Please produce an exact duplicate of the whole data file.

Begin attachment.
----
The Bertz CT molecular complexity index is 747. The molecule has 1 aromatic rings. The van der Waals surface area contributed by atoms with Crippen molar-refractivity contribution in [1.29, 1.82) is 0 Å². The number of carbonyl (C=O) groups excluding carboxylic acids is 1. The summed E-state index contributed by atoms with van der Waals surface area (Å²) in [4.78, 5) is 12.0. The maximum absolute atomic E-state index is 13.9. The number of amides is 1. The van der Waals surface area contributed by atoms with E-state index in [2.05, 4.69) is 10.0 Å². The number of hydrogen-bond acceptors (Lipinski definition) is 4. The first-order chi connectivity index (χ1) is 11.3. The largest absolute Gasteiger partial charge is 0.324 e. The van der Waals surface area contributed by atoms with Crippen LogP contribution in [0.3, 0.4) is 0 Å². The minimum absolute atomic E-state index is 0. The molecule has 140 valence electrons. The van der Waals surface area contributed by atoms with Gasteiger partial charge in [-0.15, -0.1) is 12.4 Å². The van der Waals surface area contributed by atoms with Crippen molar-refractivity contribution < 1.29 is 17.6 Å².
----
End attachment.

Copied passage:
The Bertz CT molecular complexity index is 747. The molecule has 1 aromatic rings. The van der Waals surface area contributed by atoms with Crippen molar-refractivity contribution in [1.29, 1.82) is 0 Å². The number of carbonyl (C=O) groups excluding carboxylic acids is 1. The summed E-state index contributed by atoms with van der Waals surface area (Å²) in [4.78, 5) is 12.0. The maximum absolute atomic E-state index is 13.9. The number of amides is 1. The van der Waals surface area contributed by atoms with E-state index in [2.05, 4.69) is 10.0 Å². The number of hydrogen-bond acceptors (Lipinski definition) is 4. The first-order chi connectivity index (χ1) is 11.3. The largest absolute Gasteiger partial charge is 0.324 e. The van der Waals surface area contributed by atoms with Crippen LogP contribution in [0.3, 0.4) is 0 Å². The minimum absolute atomic E-state index is 0. The molecule has 140 valence electrons. The van der Waals surface area contributed by atoms with Gasteiger partial charge in [-0.15, -0.1) is 12.4 Å². The van der Waals surface area contributed by atoms with Crippen molar-refractivity contribution < 1.29 is 17.6 Å².